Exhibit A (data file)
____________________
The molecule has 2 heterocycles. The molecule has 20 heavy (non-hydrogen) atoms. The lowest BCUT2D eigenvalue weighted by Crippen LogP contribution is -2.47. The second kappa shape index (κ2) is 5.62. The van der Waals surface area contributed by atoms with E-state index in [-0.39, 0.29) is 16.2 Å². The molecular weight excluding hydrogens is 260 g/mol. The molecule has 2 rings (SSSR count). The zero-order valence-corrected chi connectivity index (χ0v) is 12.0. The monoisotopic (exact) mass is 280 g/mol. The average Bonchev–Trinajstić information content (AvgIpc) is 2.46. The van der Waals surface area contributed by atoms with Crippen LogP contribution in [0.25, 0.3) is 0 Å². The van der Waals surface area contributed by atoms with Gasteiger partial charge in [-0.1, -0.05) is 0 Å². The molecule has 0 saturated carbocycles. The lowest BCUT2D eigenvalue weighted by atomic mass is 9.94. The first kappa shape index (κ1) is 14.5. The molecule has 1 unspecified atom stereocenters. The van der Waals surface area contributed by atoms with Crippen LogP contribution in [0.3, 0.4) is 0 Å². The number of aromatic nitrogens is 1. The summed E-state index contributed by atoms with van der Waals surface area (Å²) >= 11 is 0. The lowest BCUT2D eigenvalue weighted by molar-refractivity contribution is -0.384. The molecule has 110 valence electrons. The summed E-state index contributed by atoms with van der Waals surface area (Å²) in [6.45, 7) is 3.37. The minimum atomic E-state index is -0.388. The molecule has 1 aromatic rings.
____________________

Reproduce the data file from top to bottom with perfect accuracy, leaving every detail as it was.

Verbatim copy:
The molecule has 2 heterocycles. The molecule has 20 heavy (non-hydrogen) atoms. The lowest BCUT2D eigenvalue weighted by Crippen LogP contribution is -2.47. The second kappa shape index (κ2) is 5.62. The van der Waals surface area contributed by atoms with E-state index in [-0.39, 0.29) is 16.2 Å². The molecular weight excluding hydrogens is 260 g/mol. The molecule has 2 rings (SSSR count). The zero-order valence-corrected chi connectivity index (χ0v) is 12.0. The monoisotopic (exact) mass is 280 g/mol. The average Bonchev–Trinajstić information content (AvgIpc) is 2.46. The van der Waals surface area contributed by atoms with Crippen LogP contribution in [0.25, 0.3) is 0 Å². The van der Waals surface area contributed by atoms with Gasteiger partial charge in [-0.1, -0.05) is 0 Å². The molecule has 0 saturated carbocycles. The lowest BCUT2D eigenvalue weighted by atomic mass is 9.94. The first kappa shape index (κ1) is 14.5. The molecule has 1 unspecified atom stereocenters. The van der Waals surface area contributed by atoms with Crippen LogP contribution in [0.3, 0.4) is 0 Å². The number of aromatic nitrogens is 1. The summed E-state index contributed by atoms with van der Waals surface area (Å²) >= 11 is 0. The lowest BCUT2D eigenvalue weighted by molar-refractivity contribution is -0.384. The molecule has 110 valence electrons. The summed E-state index contributed by atoms with van der Waals surface area (Å²) in [6.45, 7) is 3.37. The minimum atomic E-state index is -0.388. The molecule has 1 aromatic rings.